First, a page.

Media and Public Relations Consultant Gayheart Mensah has emphasised the need for a code of ethics for political communicators ahead of the 2024 general elections.
He explained that the adoption of a written code of conduct, accompanied by a clear sanctions regime, will not only promote ethical campaigns but also enhance Ghana’s democratic credentials.
Mr Mensah believes his proposal will also compel political actors to refrain from misinformation and disinformation as well as help political parties better communicate with their stakeholders.
Mr Gayheart Mensah made the proposal in an address at the fourth Guest Lecture Series organised by the UPSA Faculty of Information Technology and Communications Studies (FITCS).
The public lecture, held on Wednesday, November 15, was themed “PR Ethics and Political Communication in an Election Year: Challenges, Prospects, and Recommendations for Democratic Development.”
“Political actors in Ghana must sponsor a Code of Ethics for political communicators with a clear sanctions regime in the build-up to the 2024 elections,” Mr Mensah stressed.
“All political parties must sign up for it and pledge to ensure that all those who communicate in their name and on their behalf shall abide by the articles of the code.”
The renowned PR practitioner further mentioned that public relations training institutions like the UPSA must work in partnership with industry to undertake an ethical communication literacy campaign that is appropriately targeted at relevant audiences within the body politic.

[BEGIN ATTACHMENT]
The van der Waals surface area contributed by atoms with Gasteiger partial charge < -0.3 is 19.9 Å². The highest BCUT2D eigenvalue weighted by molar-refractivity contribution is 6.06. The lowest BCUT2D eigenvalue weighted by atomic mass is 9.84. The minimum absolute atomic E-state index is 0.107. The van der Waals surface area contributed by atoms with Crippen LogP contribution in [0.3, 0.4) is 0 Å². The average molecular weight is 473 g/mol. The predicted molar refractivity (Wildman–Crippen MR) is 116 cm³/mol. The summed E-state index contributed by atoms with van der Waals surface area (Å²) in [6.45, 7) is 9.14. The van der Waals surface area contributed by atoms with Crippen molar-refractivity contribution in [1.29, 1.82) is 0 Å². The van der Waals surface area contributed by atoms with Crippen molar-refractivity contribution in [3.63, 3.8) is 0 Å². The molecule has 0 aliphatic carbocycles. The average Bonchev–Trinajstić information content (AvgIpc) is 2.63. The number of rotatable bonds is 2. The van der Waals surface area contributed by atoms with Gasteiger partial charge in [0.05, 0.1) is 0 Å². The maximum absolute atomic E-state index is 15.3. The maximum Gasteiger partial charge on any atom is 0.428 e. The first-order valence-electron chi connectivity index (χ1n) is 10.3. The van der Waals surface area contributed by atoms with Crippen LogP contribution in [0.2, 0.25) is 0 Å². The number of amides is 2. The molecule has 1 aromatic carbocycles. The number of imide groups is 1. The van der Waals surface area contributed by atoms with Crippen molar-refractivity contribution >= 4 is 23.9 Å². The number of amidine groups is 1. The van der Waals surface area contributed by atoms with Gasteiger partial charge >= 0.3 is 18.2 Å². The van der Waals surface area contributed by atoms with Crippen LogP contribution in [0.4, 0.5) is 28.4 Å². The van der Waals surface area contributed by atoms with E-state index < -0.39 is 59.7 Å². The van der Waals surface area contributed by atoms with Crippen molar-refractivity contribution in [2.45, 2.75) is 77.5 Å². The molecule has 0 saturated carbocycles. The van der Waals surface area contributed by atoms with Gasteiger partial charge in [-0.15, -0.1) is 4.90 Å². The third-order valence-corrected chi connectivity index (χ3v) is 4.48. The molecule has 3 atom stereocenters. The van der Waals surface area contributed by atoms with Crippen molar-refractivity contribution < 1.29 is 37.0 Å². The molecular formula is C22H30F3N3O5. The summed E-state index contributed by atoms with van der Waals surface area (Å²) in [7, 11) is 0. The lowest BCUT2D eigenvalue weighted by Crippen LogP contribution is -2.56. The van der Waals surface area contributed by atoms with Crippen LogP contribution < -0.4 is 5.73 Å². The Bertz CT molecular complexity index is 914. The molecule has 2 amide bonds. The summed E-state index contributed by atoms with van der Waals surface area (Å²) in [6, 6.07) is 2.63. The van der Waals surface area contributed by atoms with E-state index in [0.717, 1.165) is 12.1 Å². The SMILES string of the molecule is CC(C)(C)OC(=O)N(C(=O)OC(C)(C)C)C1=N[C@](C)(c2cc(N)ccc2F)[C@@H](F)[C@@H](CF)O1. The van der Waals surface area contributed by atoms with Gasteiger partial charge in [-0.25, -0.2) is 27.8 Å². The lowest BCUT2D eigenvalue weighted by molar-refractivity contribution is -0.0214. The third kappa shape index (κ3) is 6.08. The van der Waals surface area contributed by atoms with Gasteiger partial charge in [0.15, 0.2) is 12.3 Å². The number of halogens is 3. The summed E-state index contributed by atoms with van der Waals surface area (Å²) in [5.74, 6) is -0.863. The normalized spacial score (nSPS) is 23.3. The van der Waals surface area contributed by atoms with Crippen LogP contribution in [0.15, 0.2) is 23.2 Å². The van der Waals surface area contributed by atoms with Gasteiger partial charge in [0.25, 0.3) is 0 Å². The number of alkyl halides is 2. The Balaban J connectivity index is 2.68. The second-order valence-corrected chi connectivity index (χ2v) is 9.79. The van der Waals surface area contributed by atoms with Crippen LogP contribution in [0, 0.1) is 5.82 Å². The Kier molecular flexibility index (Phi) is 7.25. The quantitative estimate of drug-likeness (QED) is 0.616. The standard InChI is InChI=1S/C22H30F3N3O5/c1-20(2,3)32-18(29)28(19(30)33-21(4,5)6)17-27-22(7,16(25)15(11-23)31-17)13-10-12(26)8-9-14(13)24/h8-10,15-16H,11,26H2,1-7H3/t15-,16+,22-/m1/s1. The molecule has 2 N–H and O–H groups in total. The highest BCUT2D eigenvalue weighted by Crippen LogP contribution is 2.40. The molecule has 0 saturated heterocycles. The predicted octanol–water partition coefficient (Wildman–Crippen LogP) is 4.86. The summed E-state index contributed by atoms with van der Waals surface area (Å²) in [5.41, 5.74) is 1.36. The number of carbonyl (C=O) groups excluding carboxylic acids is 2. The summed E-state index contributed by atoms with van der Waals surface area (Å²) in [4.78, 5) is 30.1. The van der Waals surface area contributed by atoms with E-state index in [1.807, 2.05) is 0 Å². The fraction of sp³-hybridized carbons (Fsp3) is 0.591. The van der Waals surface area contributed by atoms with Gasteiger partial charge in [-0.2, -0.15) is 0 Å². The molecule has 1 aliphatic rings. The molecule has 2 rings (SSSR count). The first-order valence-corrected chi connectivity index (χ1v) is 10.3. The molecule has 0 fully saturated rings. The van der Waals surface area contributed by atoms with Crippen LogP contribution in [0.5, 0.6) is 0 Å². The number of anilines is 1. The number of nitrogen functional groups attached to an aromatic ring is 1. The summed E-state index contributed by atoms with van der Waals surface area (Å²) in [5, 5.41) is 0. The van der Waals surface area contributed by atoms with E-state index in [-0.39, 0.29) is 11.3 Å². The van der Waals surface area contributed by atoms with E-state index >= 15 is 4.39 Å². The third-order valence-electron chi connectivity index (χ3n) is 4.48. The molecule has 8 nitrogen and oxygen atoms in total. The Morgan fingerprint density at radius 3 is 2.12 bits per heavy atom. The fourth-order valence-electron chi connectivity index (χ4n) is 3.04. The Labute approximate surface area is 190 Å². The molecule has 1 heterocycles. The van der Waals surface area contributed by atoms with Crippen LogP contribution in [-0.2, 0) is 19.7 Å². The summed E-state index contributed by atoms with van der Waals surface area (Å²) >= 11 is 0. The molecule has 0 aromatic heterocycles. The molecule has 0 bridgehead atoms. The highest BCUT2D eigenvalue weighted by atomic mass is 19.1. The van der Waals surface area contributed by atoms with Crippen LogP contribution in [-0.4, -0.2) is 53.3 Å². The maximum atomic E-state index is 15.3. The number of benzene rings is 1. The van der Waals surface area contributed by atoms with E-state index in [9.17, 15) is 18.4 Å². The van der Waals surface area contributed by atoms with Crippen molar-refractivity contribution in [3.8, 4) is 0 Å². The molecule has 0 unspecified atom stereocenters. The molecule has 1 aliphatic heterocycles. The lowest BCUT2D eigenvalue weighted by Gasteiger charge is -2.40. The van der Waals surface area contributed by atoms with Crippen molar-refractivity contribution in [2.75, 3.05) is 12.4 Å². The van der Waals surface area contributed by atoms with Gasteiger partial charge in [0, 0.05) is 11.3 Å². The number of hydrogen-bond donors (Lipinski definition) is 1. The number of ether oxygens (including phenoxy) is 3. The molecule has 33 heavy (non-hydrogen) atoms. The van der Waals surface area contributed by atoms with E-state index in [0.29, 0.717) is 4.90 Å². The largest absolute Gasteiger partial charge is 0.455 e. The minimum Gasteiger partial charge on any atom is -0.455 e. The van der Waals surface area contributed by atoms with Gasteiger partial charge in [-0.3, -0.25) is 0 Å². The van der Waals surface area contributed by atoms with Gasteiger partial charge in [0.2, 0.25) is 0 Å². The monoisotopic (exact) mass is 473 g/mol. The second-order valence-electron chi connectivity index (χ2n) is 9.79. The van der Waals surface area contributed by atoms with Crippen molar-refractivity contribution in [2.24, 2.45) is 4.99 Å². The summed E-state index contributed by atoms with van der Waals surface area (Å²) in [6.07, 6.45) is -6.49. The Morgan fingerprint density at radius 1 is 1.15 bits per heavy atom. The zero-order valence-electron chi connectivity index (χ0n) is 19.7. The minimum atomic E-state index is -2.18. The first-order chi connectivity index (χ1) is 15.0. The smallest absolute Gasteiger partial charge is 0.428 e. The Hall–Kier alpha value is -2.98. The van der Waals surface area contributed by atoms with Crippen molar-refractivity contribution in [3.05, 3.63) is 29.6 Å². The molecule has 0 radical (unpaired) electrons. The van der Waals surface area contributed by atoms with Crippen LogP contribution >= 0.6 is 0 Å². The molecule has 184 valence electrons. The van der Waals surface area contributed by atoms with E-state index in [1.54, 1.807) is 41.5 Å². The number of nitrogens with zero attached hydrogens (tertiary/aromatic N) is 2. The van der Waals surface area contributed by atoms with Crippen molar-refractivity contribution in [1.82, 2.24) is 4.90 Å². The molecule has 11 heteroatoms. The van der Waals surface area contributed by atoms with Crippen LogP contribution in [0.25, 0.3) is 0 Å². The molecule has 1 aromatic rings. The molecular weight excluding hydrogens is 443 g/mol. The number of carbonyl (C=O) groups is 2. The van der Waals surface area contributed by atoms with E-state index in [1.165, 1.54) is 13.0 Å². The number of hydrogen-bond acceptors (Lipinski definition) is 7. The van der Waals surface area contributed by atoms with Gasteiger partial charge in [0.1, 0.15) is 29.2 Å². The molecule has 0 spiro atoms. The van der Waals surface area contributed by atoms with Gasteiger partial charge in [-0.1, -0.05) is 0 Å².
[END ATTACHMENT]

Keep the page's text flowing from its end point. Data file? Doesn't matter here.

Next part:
This, he said, will help to critically assess political information that is disseminated during the election season.
“The challenges of political communication in an election year are about how to minimise falsehoods and information or language that can draw a wedge among us,” he said.
“It is about ensuring that what we communicate contributes to keeping the peace, unity, progress, and development of the country.”
Dean of the FITCS, Prof Emmanuel Selase Asamoah, expressed concerns about the quality of political discourse, especially in an election year.
He stated that the Guest Lecture Series therefore offers an academic platform and a conducive environment for industry experts to share their knowledge with both the university community and the global audience while contributing to shaping societal perceptions and fostering policy changes.
Prof Asamoah expressed the readiness of the Communication Studies department to collaborate with the Institute of Public Relations, Ghana, to develop short courses in areas such as PR Ethics and Political Communication to address the gap in ethical communication in political campaigns.
“In line with the mandate of the university, the Faculty of ITCS has rolled out industry-relevant programmes such as the MBA Corporate Communication and MA/MPhil Media and Digital Communication Management, as well as new undergraduate programmes BA Communication Studies and BA Language and Communication,” Prof Asamoah said.
The Head of the Department of Communication Studies, Dr Adwoa Sikayena Amankwah stated that lecture aimed “to set the agenda for how political communicators were to frame ethical public relations messages to their constituents as we draw closer to the election year.”
The public lecture was chaired by communications consultant Major Albert Don Chebe, and attended by faculty members, staff, and students of UPSA.